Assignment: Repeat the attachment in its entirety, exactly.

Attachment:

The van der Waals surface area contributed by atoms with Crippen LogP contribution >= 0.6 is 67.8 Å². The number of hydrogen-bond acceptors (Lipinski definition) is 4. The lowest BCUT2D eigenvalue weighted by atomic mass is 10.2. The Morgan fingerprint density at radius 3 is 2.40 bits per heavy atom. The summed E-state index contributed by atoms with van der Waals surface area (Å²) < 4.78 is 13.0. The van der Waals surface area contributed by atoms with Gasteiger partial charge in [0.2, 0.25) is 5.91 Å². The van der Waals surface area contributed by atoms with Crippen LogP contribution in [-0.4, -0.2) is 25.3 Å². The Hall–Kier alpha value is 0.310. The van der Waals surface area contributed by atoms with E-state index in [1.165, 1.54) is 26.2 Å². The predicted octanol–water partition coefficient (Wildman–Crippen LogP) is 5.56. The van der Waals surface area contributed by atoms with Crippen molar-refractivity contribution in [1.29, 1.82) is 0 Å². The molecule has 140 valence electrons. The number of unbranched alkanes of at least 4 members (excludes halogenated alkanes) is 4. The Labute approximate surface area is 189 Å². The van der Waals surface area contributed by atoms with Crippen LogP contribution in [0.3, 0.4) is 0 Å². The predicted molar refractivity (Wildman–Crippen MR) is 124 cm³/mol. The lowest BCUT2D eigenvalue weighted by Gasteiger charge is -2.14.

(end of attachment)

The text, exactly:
The van der Waals surface area contributed by atoms with Crippen LogP contribution >= 0.6 is 67.8 Å². The number of hydrogen-bond acceptors (Lipinski definition) is 4. The lowest BCUT2D eigenvalue weighted by atomic mass is 10.2. The Morgan fingerprint density at radius 3 is 2.40 bits per heavy atom. The summed E-state index contributed by atoms with van der Waals surface area (Å²) < 4.78 is 13.0. The van der Waals surface area contributed by atoms with Gasteiger partial charge in [0.2, 0.25) is 5.91 Å². The van der Waals surface area contributed by atoms with Crippen LogP contribution in [-0.4, -0.2) is 25.3 Å². The Hall–Kier alpha value is 0.310. The van der Waals surface area contributed by atoms with E-state index in [1.165, 1.54) is 26.2 Å². The predicted octanol–water partition coefficient (Wildman–Crippen LogP) is 5.56. The van der Waals surface area contributed by atoms with Crippen molar-refractivity contribution in [1.29, 1.82) is 0 Å². The molecule has 140 valence electrons. The number of unbranched alkanes of at least 4 members (excludes halogenated alkanes) is 4. The Labute approximate surface area is 189 Å². The van der Waals surface area contributed by atoms with Crippen LogP contribution in [0.3, 0.4) is 0 Å². The predicted molar refractivity (Wildman–Crippen MR) is 124 cm³/mol. The lowest BCUT2D eigenvalue weighted by Gasteiger charge is -2.14.